The attraction of significant sporting events and a rise in Pay Per View boxing event screening means that matchups can now earn hundreds of millions for a single fight.
The coronavirus pandemic has hurt revenue from ticket sales. Still, the return of spectators to Tottenham Hotspur stadium for the Anthony Joshua vs. Oleksandr Usyk fight has given hope that regular events will return to test the records.
Over the years, we have witnessed huge events lined the pockets of the fighters, their promoters, and the non-UK casinos like those found here that host the bouts.
The following article is a list of the six biggest money-making boxing matches in history.
Floyd Mayweather vs. Manny Pacquiao – 2015
The ‘fight of the century’ pitted boxing’s greatest showman of the time, Floyd “Money” Mayweather, against the “Pac-Man” Manny Pacquiao.
The 2015 fight brought arguably the two best pound-for-pound fighters together in a long-awaited matchup that every boxing enthusiast wanted to see. The fight happened after two years of hostile negotiations, with Mayweather insisting his opponent take a drug test close to the battle.
The actual event turned out to be somewhat of an anti-climax, with Mayweather’s evasive, defensive style taking the fight to the distance and winning over 17 of the 19 judges. Pacquiao said: “I thought I won the fight. He’s moving around. It’s not easy to throw punches when he’s moving around so much. It’s not about size, as size doesn’t matter. I fought bigger. I thought I caught him many more times than he caught me.”
PPV: £333 million
Mayweather purse: £223.5m
Pacquiao purse: £122m
Floyd Mayweather vs. Conor McGregor – 2017
The second-largest money-spinning event was a boxing v UFC hybrid as brash Irishman Conor McGregor crossed over to fight Mayweather, with “Pretty Boy” Floyd proving once more that he can live up to his self-proclaimed “money” tag.
The fight went down at the T-Mobile Arena in Paradise, Nevada, and came on the back of a hot streak for McGregor in the Octagon. Mayweather had been in retirement but returned for what would be his 50th unbeaten success.
McGregor averaged over 1 million PPV buys for his UFC fights, but the Mayweather encounter dwarfed them with 4.3 million tickets for Showtime US and 1 million at the UK’s Sky Box Office.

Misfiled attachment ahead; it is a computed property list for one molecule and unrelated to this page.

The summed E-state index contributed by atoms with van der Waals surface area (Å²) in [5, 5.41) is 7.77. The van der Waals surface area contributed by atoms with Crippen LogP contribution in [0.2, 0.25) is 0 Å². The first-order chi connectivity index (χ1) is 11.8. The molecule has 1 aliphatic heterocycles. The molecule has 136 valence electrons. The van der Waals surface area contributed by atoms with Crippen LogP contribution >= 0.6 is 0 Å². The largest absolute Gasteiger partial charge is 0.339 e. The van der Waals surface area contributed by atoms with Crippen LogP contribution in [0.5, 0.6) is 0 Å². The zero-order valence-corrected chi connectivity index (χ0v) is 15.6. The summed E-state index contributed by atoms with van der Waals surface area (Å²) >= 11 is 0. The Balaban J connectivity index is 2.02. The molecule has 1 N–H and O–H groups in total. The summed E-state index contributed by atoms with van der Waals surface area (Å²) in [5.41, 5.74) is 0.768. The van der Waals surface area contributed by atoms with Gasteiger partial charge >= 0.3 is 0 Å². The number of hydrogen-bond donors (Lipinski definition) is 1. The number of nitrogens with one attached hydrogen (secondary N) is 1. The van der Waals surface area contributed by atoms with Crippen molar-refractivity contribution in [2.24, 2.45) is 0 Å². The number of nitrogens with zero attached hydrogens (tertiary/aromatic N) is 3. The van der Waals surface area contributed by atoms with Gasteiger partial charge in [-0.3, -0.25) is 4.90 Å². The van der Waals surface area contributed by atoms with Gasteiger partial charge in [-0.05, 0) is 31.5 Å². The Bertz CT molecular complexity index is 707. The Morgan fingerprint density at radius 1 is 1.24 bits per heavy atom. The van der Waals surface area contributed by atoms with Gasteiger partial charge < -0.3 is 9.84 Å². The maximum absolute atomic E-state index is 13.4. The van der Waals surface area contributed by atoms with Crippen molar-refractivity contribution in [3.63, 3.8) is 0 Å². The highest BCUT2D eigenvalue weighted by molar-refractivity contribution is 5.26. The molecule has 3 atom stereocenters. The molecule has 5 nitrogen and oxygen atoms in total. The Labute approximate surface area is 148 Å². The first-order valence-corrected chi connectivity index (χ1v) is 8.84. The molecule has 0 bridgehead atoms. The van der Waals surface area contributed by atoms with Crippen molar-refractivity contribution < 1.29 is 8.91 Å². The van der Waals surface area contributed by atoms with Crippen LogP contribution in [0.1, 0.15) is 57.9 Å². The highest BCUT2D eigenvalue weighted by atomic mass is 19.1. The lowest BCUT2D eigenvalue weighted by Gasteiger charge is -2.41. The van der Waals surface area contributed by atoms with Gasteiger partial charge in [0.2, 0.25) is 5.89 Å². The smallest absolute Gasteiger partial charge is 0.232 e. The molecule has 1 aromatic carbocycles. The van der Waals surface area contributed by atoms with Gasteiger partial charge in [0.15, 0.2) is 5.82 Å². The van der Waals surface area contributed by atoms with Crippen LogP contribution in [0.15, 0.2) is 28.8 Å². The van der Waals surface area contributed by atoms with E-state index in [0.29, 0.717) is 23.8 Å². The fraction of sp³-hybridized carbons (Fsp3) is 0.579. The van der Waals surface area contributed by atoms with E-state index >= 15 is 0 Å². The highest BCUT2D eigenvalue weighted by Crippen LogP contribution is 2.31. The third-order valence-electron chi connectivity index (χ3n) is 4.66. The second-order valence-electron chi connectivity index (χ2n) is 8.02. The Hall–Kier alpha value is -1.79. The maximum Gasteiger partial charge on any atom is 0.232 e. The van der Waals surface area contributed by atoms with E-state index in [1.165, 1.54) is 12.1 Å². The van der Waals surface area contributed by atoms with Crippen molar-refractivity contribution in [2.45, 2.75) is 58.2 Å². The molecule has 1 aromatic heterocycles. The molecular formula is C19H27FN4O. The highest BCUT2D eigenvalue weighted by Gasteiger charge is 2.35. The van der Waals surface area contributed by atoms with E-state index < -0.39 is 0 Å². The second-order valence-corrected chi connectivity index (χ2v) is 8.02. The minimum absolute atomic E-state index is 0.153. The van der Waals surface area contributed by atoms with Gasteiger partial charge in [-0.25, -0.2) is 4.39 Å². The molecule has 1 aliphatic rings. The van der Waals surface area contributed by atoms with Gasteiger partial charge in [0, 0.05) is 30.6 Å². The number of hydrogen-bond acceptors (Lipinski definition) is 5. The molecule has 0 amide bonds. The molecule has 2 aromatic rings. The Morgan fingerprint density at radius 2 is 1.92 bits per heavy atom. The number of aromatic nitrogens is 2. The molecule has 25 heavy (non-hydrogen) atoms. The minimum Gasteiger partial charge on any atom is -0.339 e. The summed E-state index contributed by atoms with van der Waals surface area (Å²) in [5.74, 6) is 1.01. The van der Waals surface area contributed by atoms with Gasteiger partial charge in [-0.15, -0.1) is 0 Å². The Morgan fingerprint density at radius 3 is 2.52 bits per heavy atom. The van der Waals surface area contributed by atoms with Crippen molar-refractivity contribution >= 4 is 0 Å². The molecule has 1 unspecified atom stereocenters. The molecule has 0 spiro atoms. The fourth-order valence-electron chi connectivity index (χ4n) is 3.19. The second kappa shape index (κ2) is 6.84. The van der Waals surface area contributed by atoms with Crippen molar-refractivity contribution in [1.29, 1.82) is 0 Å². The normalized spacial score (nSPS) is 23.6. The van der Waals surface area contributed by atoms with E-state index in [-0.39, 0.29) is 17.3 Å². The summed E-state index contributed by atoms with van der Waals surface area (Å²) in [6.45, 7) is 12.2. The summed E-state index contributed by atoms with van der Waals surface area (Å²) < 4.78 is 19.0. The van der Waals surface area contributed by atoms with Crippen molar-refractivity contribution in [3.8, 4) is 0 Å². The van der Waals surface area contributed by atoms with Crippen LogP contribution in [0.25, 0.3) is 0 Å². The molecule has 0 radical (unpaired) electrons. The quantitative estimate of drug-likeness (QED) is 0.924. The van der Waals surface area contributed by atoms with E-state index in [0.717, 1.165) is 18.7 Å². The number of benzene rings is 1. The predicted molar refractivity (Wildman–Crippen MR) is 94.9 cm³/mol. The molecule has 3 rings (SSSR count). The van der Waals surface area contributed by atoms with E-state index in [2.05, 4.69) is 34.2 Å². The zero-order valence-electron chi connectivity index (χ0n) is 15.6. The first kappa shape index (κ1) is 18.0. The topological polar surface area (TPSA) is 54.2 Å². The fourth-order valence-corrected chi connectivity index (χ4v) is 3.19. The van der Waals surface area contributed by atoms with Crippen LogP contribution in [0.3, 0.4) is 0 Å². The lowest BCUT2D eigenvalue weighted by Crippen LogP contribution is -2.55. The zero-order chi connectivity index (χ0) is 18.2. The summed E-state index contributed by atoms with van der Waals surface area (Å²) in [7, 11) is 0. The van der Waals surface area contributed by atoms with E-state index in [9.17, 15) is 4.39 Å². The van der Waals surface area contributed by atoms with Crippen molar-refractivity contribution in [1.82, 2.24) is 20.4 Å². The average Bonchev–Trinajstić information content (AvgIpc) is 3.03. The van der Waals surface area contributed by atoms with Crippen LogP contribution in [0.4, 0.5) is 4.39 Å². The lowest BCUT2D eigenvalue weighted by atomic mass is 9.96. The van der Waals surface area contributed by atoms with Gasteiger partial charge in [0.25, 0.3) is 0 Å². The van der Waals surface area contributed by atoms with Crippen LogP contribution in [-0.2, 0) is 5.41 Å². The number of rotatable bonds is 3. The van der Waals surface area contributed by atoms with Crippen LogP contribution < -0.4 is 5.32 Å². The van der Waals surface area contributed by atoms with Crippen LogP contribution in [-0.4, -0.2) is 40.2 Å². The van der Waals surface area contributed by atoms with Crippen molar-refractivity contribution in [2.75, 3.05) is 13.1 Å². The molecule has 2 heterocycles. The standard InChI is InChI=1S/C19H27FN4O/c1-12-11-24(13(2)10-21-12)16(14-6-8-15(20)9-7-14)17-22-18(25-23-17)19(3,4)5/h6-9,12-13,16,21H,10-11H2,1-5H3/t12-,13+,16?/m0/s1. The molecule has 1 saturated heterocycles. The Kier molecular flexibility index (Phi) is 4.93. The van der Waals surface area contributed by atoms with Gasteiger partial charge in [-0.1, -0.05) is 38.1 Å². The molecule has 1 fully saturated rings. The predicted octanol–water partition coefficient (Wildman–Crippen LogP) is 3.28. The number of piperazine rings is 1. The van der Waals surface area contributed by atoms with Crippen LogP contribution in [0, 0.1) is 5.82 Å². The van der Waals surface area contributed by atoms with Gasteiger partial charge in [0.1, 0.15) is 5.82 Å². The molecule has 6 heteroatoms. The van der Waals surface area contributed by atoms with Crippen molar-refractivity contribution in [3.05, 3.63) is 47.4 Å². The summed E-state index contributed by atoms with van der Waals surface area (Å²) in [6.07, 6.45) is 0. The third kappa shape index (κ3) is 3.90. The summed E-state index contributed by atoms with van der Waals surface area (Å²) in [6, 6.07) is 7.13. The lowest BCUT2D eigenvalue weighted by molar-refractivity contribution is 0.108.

Mayweather purse: £223.5m
McGregor purse: £70m
Floyd Mayweather vs. Canelo Alvarez – 2013
Surprise, surprise. It’s that man Mayweather again with his 2013 matchup against Mexican Canelo Alvarez at the MGM Grand in Las Vegas.
Alvarez had not fought any big-name stars until Floyd, but he lasted the distance in a bruising 12 rounds for the Mexican, which saw him lose his WBC and Ring light middleweight titles.
CompuBox stats showed Mayweather’s dominance in the fight. He landed 232 of 505 punches (46%) while Álvarez connected on 117 of 526 thrown (22%).
PPV: £120 million
Mayweather purse: £65m
Pacquiao purse: £9.7m
Floyd Mayweather vs. Oscar De La Hoya – 2007
Yet another big draw fight for Mayweather with the hotly-anticipated bout between two of the biggest middleweight stars of the time – “Pretty Boy” vs. “The Golden Boy” Oscar De La Hoya.
De La Hoya was getting older after racking up a 31-0 win record, but he entered the Mayweather fight with four losses and would leave with another after another majority decision.
Oscar De La Hoya was still the more prominent name at the time, and many thought he would be too much for Floyd, which was evident in his purse being twice the size.
Mayweather continues to look at other money-spinning fights in his semi-retirement. There is now talk of a rematch between the pair.
PPV: £110 million
De La Hoya purse: £42m
Mayweather purse: £20m
Evander Holyfield vs. Mike Tyson II – 1997
A full ten years earlier brings us to two of the biggest heavyweights on the planet in Holyfield and Tyson.
The fact that this is the next fight on the list highlights the draw that Floyd Mayweather has. Not the biggest or the most brutal hitting boxer, but he pulls in crowds from all corners of boxing for his skillful mastery of his opponents.
Holyfield stopped Tyson in 1996 to set up a rematch, but it ended in controversy and further damaged Tyson’s reputation in the boxing world. The former world heavyweight champion bit off a chunk of Holyfield’s ear and got disqualified in a match that shocked spectators and non-boxing fans alike.
Despite the gruesome finale, the match scored at the box office with almost two million PPV subscribers. It should be noted that cable tv was less of a dominant fixture in homes at the time, while the ten-year gap also means that Mayweather benefited from the inflationary effects on the US dollar’s value.
PPV: £81.4 million
Holyfield purse: £28.4m
Tyson purse: £24.3m
Lennox Lewis v Mike Tyson – 2002
Mike Tyson was the Pay Per View Boxing box office sensation of the early 1990s, and five years after the Holyfield rematch, he was able to carve out one last big-time match against Lennox Lewis.
Lewis had cemented himself as the top heavyweight of the day, and his class and fitness showed as he knocked out Tyson in round 8. After the fight, George Foreman said: “He [Lewis] is, no doubt, the best heavyweight of all time. What he’s done puts him on top of the heap.”
Due to Tyson’s licensing problems, the fight finally went ahead in Tennessee with 15,000 packing into the Pyramid Arena in Memphis.
PPV: £90 million
Lewis purse: £14.2m
Tyson purse: £14.2m